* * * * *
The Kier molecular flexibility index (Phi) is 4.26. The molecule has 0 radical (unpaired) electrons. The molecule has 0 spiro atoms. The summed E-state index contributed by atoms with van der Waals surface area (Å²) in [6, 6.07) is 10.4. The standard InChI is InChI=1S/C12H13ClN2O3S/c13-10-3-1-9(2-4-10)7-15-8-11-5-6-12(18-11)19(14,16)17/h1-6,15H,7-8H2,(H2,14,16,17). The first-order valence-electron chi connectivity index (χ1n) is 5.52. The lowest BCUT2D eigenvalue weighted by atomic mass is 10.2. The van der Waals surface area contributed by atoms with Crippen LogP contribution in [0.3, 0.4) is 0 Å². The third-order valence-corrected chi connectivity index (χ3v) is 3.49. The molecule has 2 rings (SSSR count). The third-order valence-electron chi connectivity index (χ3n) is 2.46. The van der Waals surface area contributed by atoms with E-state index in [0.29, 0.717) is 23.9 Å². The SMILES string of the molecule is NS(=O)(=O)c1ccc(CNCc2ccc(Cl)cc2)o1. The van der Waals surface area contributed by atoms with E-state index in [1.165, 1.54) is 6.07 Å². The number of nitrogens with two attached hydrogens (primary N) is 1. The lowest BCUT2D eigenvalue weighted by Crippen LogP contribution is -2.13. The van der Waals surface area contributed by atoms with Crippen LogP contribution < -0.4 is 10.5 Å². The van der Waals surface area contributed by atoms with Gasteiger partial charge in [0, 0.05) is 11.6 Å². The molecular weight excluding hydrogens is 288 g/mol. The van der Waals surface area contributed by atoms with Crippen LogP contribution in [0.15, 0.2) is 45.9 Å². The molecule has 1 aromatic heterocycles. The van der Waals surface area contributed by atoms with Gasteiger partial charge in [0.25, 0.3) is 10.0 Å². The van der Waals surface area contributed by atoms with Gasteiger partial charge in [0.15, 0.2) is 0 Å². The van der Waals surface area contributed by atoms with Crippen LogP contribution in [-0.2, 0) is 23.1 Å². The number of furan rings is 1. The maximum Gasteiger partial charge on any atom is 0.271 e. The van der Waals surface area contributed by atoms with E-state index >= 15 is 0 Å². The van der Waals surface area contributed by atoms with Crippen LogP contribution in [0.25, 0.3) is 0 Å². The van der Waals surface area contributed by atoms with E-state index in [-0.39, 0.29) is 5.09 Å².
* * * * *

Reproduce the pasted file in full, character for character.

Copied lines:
The Kier molecular flexibility index (Phi) is 4.26. The molecule has 0 radical (unpaired) electrons. The molecule has 0 spiro atoms. The summed E-state index contributed by atoms with van der Waals surface area (Å²) in [6, 6.07) is 10.4. The standard InChI is InChI=1S/C12H13ClN2O3S/c13-10-3-1-9(2-4-10)7-15-8-11-5-6-12(18-11)19(14,16)17/h1-6,15H,7-8H2,(H2,14,16,17). The first-order valence-electron chi connectivity index (χ1n) is 5.52. The lowest BCUT2D eigenvalue weighted by atomic mass is 10.2. The van der Waals surface area contributed by atoms with Crippen LogP contribution in [0.3, 0.4) is 0 Å². The third-order valence-corrected chi connectivity index (χ3v) is 3.49. The molecule has 2 rings (SSSR count). The third-order valence-electron chi connectivity index (χ3n) is 2.46. The van der Waals surface area contributed by atoms with E-state index in [0.29, 0.717) is 23.9 Å². The SMILES string of the molecule is NS(=O)(=O)c1ccc(CNCc2ccc(Cl)cc2)o1. The van der Waals surface area contributed by atoms with E-state index in [1.165, 1.54) is 6.07 Å². The number of nitrogens with two attached hydrogens (primary N) is 1. The lowest BCUT2D eigenvalue weighted by Crippen LogP contribution is -2.13. The van der Waals surface area contributed by atoms with Crippen LogP contribution < -0.4 is 10.5 Å². The van der Waals surface area contributed by atoms with Gasteiger partial charge in [0, 0.05) is 11.6 Å². The molecular weight excluding hydrogens is 288 g/mol. The van der Waals surface area contributed by atoms with Crippen LogP contribution in [0.15, 0.2) is 45.9 Å². The molecule has 1 aromatic heterocycles. The van der Waals surface area contributed by atoms with Gasteiger partial charge in [0.25, 0.3) is 10.0 Å². The van der Waals surface area contributed by atoms with Gasteiger partial charge in [0.15, 0.2) is 0 Å². The van der Waals surface area contributed by atoms with Crippen LogP contribution in [-0.2, 0) is 23.1 Å². The number of furan rings is 1. The maximum Gasteiger partial charge on any atom is 0.271 e. The van der Waals surface area contributed by atoms with E-state index >= 15 is 0 Å². The van der Waals surface area contributed by atoms with Crippen LogP contribution in [0.25, 0.3) is 0 Å². The van der Waals surface area contributed by atoms with E-state index in [-0.39, 0.29) is 5.09 Å².